Wednesday, April 15, 2009
The American legal system guarantees "equal justice under law." Those words, carved in stone on the facade of the Supreme Court, are a constitutional promise that everyone will have the same opportunity for justice.
But a new report by the bipartisan Constitution Project says the United States has broken that promise for poor people accused of crimes. The report is the most in-depth study of indigent defense in decades.
The Gideon Decision
In a hallway of a law firm in downtown Washington, a copy of a handwritten petition hangs framed on the wall. It's two pages, side by side. A stamp at the top says: "January 8, 1962, Office of the Clerk, Supreme Court." A signature at the bottom says, "Clarence Earl Gideon."
On Tuesday morning, Abe Krash stood looking at the petition, remembering a case that he worked on more than 45 years ago. "This eventually led to the opinion and decision by the Supreme Court in the Gideon case," he said.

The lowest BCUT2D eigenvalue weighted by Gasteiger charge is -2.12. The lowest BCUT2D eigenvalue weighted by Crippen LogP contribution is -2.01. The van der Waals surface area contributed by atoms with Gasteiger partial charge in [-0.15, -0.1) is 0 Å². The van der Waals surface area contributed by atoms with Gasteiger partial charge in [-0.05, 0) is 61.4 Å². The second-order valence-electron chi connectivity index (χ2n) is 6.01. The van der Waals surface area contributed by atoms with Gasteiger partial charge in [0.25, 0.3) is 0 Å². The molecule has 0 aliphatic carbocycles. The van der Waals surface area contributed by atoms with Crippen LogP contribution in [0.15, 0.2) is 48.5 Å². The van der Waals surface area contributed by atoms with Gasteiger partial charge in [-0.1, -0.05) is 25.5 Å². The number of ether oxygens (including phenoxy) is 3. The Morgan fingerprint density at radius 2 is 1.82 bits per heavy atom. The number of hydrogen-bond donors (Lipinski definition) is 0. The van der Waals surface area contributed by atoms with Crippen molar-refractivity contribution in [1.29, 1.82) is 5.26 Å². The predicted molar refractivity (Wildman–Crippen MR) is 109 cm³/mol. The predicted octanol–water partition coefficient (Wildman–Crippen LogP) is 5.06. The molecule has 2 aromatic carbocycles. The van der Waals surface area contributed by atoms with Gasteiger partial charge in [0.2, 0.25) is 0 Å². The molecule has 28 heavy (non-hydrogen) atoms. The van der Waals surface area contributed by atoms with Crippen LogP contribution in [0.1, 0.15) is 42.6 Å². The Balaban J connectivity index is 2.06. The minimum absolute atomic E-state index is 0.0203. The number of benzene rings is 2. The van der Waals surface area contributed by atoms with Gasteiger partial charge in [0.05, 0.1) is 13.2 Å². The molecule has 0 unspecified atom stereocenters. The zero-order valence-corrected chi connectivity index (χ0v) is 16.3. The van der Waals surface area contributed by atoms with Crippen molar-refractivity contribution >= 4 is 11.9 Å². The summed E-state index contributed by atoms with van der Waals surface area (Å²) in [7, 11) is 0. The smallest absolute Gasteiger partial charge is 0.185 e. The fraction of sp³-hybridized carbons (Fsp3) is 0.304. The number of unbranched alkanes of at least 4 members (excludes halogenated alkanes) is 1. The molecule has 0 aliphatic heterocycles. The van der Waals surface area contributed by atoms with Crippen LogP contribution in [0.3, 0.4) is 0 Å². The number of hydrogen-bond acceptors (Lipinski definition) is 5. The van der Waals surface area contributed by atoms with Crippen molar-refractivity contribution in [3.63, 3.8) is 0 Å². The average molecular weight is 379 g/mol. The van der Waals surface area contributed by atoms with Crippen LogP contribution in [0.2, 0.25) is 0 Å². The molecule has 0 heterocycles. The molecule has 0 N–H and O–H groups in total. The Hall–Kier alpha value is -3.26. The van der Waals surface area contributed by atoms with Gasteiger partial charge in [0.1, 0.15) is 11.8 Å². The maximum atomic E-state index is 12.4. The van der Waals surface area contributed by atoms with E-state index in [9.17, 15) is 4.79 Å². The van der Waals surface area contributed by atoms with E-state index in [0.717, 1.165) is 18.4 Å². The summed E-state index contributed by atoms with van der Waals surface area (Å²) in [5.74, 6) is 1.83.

Abe Krash was a young attorney on the case. It's now considered one of the most important decisions of the 20th century. As Krash describes it, the ruling "held that every person in this country who is tried on a criminal charge is entitled to the assistance of a lawyer, regardless of his financial condition. If he's too poor to hire a lawyer, he's entitled to have one appointed for him by the government."
The Gideon decision helped establish the system of public defenders across the country. Krash returned to his old law firm Tuesday for the release of the report on the state of that system.
'A Basic Constitutional Right'
"It does not paint a pretty picture," said Tim Lewis, one of the report's authors.
Read full article here. [Brooks Holland]